Computer Fundamentals Tutorial

Computer Introduction Types Of Computer Characteristics Of Computer Uses Of Computer

Computer Languages

Low Level Language Middle Level Language High Level Language

Computer Generation

Generation Of Computer Second Generation Of Computer Third Generation Of Computer Fourth Generation Of Computer Fifth Generation Of Computer

Peripheral Devices

Input Devices Of Computer Output Devices Of Computer


Block Diagram Of A Computer Control Processing Unit (CPU) Software Computer Hardware


Computer Memory Registers Memory Hierarchy RAM Vs ROM

Computer Network

Types Of Network

Computer Virus

Computer Virus

Computer Ports

Computer Ports


Who Invented Computer Quantum Computing Software What Are The Advantages Of The Internet What Are The Disadvantages Of The Internet How Much Do Computer Programmers Make Is My Computer 64 Bit How To Hack A Computer How Does A Computer Work Edge Computing What is a Router What is a Web Browser What is Monitor What is Printer What is Microphone What is a Webcam What is PC History of Computers What is Motherboard What is WAP What is URL What is Keyboard What is a Digital Assistant When was the first Computer Invented What is Modem What is Firmware What is Imperative Programming What is Protocol What is Safe Mode What is Device Driver Difference between hardware and software What is Hybrid Topology What is Mesh Topology What is Procedural language Difference between multiprocessor and distributed systems What is a hyperlink What is a Username Who invented the Internet What is Video Card What is Sound Card What is Binary What does Alt+B do What does Alt+D do What does Alt+E do What does Alt+Esc do What is Data Manipulation Difference between Desktop and Laptop What is a touch screen What is Back Panel

What is Cache Memory? Types of Cache Memory

Cache Memory in Computer

Cache memory is a semiconductor chip used to retrieve data from a computer's memory efficiently. Generally, cache memory is much costlier than main memory or any other disk memory. The cache memory acts as a buffer between RAM and CPU. It is more readily available for the processor than the main memory in the form of DRAM.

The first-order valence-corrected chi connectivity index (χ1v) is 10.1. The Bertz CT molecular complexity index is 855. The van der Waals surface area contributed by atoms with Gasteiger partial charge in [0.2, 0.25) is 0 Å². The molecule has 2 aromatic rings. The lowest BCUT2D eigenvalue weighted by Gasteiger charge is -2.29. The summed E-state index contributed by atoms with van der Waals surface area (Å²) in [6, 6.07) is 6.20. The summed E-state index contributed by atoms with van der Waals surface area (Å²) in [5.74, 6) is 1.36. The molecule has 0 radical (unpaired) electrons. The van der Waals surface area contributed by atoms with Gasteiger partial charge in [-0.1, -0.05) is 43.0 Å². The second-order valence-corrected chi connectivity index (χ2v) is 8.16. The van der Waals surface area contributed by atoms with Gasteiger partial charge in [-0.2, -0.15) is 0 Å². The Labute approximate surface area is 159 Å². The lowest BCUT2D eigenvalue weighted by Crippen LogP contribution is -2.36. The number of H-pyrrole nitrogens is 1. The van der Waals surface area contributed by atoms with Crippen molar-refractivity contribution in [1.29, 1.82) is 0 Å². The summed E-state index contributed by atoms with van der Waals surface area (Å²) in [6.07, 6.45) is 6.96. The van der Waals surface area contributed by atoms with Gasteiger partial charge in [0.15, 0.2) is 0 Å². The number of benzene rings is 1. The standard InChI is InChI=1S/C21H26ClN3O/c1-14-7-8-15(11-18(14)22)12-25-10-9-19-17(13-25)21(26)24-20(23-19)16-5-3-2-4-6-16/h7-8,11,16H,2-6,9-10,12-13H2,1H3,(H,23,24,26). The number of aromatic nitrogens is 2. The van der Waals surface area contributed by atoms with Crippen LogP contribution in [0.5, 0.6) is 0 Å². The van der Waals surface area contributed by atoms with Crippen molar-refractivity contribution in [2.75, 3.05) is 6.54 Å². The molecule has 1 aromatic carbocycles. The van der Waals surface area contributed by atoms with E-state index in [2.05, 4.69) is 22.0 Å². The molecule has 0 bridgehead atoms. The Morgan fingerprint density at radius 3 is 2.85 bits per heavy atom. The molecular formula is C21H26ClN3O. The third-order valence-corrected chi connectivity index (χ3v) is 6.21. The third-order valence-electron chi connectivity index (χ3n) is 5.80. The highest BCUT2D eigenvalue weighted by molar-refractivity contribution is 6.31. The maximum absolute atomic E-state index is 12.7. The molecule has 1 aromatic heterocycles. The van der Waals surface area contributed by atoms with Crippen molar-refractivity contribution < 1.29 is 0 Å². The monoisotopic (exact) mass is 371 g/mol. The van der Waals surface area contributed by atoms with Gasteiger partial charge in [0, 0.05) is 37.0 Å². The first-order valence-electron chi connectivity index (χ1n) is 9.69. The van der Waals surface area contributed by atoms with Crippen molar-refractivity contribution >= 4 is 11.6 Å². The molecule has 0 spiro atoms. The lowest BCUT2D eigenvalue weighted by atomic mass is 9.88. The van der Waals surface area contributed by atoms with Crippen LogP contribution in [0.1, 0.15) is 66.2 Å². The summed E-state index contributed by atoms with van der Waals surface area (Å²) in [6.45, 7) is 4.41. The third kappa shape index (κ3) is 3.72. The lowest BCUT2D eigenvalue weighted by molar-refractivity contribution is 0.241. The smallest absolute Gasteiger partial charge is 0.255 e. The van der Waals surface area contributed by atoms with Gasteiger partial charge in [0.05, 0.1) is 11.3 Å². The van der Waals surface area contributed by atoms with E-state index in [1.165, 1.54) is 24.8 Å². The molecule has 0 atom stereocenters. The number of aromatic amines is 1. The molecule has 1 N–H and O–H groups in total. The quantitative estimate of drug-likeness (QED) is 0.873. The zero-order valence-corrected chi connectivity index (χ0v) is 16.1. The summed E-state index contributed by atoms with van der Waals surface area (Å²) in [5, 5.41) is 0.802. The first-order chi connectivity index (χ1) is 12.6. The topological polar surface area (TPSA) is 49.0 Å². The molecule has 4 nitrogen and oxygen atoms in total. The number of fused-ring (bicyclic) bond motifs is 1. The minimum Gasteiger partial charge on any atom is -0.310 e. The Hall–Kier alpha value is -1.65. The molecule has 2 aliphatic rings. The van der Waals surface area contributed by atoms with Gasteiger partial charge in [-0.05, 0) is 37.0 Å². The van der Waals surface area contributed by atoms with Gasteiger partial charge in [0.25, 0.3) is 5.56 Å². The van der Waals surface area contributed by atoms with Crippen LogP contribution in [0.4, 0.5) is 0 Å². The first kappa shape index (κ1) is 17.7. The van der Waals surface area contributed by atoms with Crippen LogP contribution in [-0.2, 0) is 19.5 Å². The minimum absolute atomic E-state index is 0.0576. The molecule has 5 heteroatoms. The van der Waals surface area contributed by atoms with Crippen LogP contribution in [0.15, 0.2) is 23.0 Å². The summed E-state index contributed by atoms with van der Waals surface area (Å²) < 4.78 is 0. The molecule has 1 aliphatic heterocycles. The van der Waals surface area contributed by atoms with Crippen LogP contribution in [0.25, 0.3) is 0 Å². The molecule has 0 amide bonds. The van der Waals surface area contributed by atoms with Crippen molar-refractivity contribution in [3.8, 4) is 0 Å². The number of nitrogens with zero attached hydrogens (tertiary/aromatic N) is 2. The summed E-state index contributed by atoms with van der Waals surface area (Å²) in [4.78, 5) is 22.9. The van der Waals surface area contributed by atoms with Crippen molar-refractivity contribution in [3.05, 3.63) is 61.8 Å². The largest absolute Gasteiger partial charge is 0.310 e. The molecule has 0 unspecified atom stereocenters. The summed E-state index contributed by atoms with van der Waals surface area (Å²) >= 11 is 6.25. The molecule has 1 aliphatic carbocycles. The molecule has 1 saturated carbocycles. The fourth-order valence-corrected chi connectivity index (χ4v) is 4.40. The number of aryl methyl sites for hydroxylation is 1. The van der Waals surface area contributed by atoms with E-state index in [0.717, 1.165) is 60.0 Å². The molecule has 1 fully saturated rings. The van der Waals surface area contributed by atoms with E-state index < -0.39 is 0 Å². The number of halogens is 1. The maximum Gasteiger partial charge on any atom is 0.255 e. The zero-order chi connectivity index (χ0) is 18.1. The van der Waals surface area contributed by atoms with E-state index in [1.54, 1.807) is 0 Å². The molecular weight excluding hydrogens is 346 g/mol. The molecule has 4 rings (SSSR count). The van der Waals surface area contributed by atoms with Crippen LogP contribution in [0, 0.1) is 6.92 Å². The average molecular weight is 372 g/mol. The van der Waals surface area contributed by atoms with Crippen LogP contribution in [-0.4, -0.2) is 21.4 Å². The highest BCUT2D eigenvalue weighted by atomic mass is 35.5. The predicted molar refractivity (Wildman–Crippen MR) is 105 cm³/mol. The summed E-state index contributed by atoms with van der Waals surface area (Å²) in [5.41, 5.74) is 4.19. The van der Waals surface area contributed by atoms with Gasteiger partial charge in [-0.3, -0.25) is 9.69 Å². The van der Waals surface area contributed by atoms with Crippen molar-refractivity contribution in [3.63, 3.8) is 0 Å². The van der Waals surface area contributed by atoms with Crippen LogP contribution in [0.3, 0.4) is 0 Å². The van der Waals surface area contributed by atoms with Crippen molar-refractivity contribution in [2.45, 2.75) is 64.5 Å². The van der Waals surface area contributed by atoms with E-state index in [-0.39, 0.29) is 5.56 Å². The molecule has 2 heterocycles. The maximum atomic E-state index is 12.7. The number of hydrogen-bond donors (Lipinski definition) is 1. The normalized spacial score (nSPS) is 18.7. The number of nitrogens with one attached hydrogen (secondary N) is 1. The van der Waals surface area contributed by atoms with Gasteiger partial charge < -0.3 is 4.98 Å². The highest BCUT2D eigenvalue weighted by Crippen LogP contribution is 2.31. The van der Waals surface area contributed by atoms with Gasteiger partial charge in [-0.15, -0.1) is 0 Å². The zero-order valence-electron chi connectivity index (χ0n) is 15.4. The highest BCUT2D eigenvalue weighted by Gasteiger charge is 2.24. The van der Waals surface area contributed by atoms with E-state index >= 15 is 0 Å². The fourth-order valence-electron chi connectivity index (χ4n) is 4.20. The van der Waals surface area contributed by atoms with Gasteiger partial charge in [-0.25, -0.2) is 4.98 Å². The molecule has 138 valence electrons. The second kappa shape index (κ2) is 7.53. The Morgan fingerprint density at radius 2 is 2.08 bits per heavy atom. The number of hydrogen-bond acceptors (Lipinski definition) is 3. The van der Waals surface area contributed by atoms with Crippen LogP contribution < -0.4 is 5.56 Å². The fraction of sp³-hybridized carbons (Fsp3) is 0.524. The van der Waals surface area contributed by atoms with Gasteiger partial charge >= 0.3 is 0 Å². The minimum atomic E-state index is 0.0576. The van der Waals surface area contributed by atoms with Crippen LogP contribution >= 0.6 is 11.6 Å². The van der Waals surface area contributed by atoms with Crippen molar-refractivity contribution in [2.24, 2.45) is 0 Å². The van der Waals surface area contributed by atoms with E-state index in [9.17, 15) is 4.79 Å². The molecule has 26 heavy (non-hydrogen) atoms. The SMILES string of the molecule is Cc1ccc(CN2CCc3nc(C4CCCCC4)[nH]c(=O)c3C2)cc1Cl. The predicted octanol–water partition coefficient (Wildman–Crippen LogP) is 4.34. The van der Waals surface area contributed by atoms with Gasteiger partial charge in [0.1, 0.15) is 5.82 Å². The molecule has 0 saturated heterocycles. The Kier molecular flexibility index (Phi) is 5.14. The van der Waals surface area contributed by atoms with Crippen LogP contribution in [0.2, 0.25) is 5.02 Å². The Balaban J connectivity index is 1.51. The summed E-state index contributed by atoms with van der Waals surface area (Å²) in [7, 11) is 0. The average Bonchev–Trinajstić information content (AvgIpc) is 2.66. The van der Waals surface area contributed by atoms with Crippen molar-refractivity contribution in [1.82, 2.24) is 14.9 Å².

Sometimes, it is also known as CPU memory because it is directly integrated into the CPU or placed on a chip directly connected with the CPU. It means that the cache memory is significantly closer to the processor. Due to this, the processor can easily access the Cache memory.

It is smaller than the main memory and has less storage space than the main memory. However, the speed of the Cache memory is very fast. The rate of the cache memory is somewhere 10 to 100 times faster than the main memory.

Cache memory and the cache is two different terms. The cache is generally temporary storage in the form of the hardware or the software. But cache memory is a special hardware component that permits the computer to create cache at different levels.

Types of Cache Memory

Cache memory is divided in terms of the level that describe the closeness and accessibility to the processor. It is generally divided into three levels which are the following:

Level1: This level is also known as the primary cache. It is quite small in size, but it is extremely fast. It is generally integrated into the processor chip in the form of a CPU cache.